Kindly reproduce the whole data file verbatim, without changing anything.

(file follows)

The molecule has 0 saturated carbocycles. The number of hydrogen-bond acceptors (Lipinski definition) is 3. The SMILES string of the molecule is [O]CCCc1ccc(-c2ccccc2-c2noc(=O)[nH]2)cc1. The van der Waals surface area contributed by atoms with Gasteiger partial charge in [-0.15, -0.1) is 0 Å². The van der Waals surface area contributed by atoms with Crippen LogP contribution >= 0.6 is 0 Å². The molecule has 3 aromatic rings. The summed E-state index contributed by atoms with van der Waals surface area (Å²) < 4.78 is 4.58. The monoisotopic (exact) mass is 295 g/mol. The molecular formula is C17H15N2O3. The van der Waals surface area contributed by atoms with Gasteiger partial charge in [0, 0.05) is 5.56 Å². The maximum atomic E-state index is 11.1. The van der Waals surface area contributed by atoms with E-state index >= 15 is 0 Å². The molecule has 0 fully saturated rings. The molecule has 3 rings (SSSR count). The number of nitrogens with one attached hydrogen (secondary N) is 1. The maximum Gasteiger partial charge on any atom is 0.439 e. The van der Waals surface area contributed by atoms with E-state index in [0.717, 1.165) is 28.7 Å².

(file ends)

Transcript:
The molecule has 0 saturated carbocycles. The number of hydrogen-bond acceptors (Lipinski definition) is 3. The SMILES string of the molecule is [O]CCCc1ccc(-c2ccccc2-c2noc(=O)[nH]2)cc1. The van der Waals surface area contributed by atoms with Gasteiger partial charge in [-0.15, -0.1) is 0 Å². The van der Waals surface area contributed by atoms with Crippen LogP contribution >= 0.6 is 0 Å². The molecule has 3 aromatic rings. The summed E-state index contributed by atoms with van der Waals surface area (Å²) < 4.78 is 4.58. The monoisotopic (exact) mass is 295 g/mol. The molecular formula is C17H15N2O3. The van der Waals surface area contributed by atoms with Gasteiger partial charge in [0, 0.05) is 5.56 Å². The maximum atomic E-state index is 11.1. The van der Waals surface area contributed by atoms with E-state index >= 15 is 0 Å². The molecule has 0 fully saturated rings. The molecule has 3 rings (SSSR count). The number of nitrogens with one attached hydrogen (secondary N) is 1. The maximum Gasteiger partial charge on any atom is 0.439 e. The van der Waals surface area contributed by atoms with E-state index in [0.717, 1.165) is 28.7 Å².